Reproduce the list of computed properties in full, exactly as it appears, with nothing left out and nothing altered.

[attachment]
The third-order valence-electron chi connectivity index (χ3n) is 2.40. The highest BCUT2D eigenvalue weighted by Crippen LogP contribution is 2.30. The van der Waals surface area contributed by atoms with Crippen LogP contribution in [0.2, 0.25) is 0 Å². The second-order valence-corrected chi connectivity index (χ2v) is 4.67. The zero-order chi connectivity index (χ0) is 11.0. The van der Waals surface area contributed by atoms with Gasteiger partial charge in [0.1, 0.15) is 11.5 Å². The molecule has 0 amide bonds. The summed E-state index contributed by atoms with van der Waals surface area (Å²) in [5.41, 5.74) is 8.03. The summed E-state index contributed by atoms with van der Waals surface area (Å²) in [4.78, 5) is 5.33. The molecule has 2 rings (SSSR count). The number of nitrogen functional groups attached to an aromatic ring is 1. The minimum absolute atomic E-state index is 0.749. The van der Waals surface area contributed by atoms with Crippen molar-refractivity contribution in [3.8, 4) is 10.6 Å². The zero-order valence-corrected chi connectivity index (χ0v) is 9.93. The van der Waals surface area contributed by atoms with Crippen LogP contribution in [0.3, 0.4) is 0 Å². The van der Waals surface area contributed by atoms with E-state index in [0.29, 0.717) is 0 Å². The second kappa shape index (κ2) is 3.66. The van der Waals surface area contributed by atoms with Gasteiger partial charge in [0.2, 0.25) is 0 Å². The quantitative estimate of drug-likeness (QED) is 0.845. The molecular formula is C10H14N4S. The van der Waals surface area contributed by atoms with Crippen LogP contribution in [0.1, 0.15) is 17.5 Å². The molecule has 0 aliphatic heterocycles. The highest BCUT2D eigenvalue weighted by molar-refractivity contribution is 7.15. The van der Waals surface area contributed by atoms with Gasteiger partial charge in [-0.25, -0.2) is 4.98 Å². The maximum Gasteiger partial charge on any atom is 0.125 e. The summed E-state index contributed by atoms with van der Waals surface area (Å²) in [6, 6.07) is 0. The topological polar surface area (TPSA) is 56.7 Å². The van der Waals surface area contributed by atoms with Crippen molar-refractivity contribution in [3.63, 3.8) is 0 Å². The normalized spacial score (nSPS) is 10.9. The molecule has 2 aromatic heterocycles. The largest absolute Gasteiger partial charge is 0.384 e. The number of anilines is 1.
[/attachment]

The third-order valence-electron chi connectivity index (χ3n) is 2.40. The highest BCUT2D eigenvalue weighted by Crippen LogP contribution is 2.30. The van der Waals surface area contributed by atoms with Crippen LogP contribution in [0.2, 0.25) is 0 Å². The second-order valence-corrected chi connectivity index (χ2v) is 4.67. The zero-order chi connectivity index (χ0) is 11.0. The van der Waals surface area contributed by atoms with Gasteiger partial charge in [0.1, 0.15) is 11.5 Å². The molecule has 0 amide bonds. The summed E-state index contributed by atoms with van der Waals surface area (Å²) in [5.41, 5.74) is 8.03. The summed E-state index contributed by atoms with van der Waals surface area (Å²) in [4.78, 5) is 5.33. The molecule has 2 rings (SSSR count). The number of nitrogen functional groups attached to an aromatic ring is 1. The minimum absolute atomic E-state index is 0.749. The van der Waals surface area contributed by atoms with Crippen molar-refractivity contribution in [3.8, 4) is 10.6 Å². The zero-order valence-corrected chi connectivity index (χ0v) is 9.93. The van der Waals surface area contributed by atoms with Crippen LogP contribution in [0.3, 0.4) is 0 Å². The van der Waals surface area contributed by atoms with E-state index in [0.29, 0.717) is 0 Å². The second kappa shape index (κ2) is 3.66. The van der Waals surface area contributed by atoms with Gasteiger partial charge in [0.2, 0.25) is 0 Å². The quantitative estimate of drug-likeness (QED) is 0.845. The molecular formula is C10H14N4S. The van der Waals surface area contributed by atoms with Crippen LogP contribution in [0.1, 0.15) is 17.5 Å². The molecule has 0 aliphatic heterocycles. The highest BCUT2D eigenvalue weighted by molar-refractivity contribution is 7.15. The van der Waals surface area contributed by atoms with Gasteiger partial charge in [-0.25, -0.2) is 4.98 Å². The maximum Gasteiger partial charge on any atom is 0.125 e. The summed E-state index contributed by atoms with van der Waals surface area (Å²) in [6, 6.07) is 0. The topological polar surface area (TPSA) is 56.7 Å². The van der Waals surface area contributed by atoms with Crippen molar-refractivity contribution in [3.63, 3.8) is 0 Å². The normalized spacial score (nSPS) is 10.9. The molecule has 2 aromatic heterocycles. The largest absolute Gasteiger partial charge is 0.384 e. The number of anilines is 1.